Th truth is, in many cases, a foster child enters the system as an infant, and lives with their foster family for years. More often than not, they know their foster parents as “mom and dad” and know no other way of life. Even in cases where a child comes into care later on in life and maintains visitation with their bio family, the foster parent still spends the majority of the time with that child. Call me crazy, but the person raising and caring for a child, likely knows the most about them. I know if my child can handle staying up until 8pm on a school night for a visit, a lot more than a social worker who sees them for 30 minutes, once every 3 months. Granted, there are many cases where children come into care for shorter periods of time and have extensive histories with their bio family, then often bio family may still know that child best. The person who knows the child least, however, is the social worker. Yet the social worker is the one who is entrusted with the legal responsibility and decision making power of that child during the most challenging time of their life. Of course we have to trust their formal education and training is allowing them to make the very best decision for each child, but how can they accomplish this without knowing the individual needs of that specific child? Social workers need to consult with not only the foster parents, but teachers, specialists, and others involved in that child’s case. But remember, the person raising the child is likely the one to know the child best! We are with these children when they wake, throughout their day, when they go to bed, and through the night. This must be acknowledged in order to truly seek the best interest of the child! A social worker cannot possibly work towards the best interest of the child based purely on ideals. They must take each individual child and their own unique needs into consideration.
3. Foster Parent’s Should be a Part of the Team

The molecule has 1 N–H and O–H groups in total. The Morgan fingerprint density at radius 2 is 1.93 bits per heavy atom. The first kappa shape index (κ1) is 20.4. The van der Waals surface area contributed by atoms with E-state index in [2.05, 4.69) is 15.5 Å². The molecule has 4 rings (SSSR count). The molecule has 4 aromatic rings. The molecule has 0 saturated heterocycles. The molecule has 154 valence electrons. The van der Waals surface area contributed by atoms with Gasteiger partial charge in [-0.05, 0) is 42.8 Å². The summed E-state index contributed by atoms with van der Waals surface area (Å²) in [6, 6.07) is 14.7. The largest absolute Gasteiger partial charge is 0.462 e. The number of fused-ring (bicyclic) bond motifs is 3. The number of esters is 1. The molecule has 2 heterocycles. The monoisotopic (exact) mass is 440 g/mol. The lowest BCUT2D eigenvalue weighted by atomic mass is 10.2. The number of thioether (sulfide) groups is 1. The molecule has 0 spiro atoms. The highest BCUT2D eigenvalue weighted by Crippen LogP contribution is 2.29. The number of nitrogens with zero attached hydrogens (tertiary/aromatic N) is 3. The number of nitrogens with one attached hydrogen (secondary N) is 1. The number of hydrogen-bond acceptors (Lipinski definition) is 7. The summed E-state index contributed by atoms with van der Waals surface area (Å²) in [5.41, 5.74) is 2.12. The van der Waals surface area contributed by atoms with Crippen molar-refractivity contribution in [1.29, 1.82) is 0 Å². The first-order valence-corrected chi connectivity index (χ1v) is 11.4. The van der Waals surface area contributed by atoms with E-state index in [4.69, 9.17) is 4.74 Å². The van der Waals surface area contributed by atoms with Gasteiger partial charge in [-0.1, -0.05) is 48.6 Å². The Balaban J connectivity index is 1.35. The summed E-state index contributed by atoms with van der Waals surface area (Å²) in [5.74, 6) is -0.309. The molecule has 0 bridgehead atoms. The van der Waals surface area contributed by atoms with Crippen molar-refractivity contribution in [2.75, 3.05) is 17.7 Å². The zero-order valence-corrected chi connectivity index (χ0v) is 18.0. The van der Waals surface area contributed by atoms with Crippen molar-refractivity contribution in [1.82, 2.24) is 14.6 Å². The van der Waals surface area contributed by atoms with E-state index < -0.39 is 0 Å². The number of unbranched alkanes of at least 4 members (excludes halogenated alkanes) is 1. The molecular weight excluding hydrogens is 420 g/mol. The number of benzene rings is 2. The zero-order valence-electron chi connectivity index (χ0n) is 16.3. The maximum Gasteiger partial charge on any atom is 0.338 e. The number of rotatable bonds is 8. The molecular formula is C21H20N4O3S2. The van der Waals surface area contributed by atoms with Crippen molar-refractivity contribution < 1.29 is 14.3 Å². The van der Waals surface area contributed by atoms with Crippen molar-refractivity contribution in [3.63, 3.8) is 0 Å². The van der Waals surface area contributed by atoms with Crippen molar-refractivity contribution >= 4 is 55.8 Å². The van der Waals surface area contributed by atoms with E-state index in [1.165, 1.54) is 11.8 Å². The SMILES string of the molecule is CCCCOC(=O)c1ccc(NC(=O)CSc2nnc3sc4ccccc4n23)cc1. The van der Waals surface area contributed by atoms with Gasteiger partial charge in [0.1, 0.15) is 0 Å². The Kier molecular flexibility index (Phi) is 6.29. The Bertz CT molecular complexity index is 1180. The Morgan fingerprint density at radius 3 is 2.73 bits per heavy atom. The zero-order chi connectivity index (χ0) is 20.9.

Collaboration in the child welfare system is key to truly supporting the needs of a child. In my social work program we were taught this ad nauseam and were provided with a hierarchy of who was ultimately in charge (the child’s social worker). Surprisingly, foster parents were conveniently left out of all literature. A little bit of respect, however, goes a long way. Including foster parents in family meetings is a simple way to include us and have our voices heard. I have witnessed many social workers who are great at this, and many that are not. Even allowing a foster parent to come for a short period at the beginning of a meeting, is beneficial. It allows an opportunity for foster parents to provide updated information on how the child is doing, as well as comfort the bio family that their children are being loved and cared for. The foster parent is the only one who will know how the child is sleeping, eating, doing academically, behaviorally, how visits are affecting them, what professionals are involved in their life, and more. They know if that child has started pulling out hair and peeing the bed, or if symptoms are starting to present itself for some sort of special need, like FASD or ADHD. The foster parent knows if the child is scared of dogs, or has a sensitivity to loud noises. All of these facts are vital in planning for the child, knowing if visits are going well for the child, or if they can manage loud public events vs. quiet visits in a home. I can’t imagine someone leaving out a team member with this sort of crucial information in any other facet of life, yet with fostering, we are. This is such a simple fix and will help everyone advocate for the children’s needs when we are included in their planning.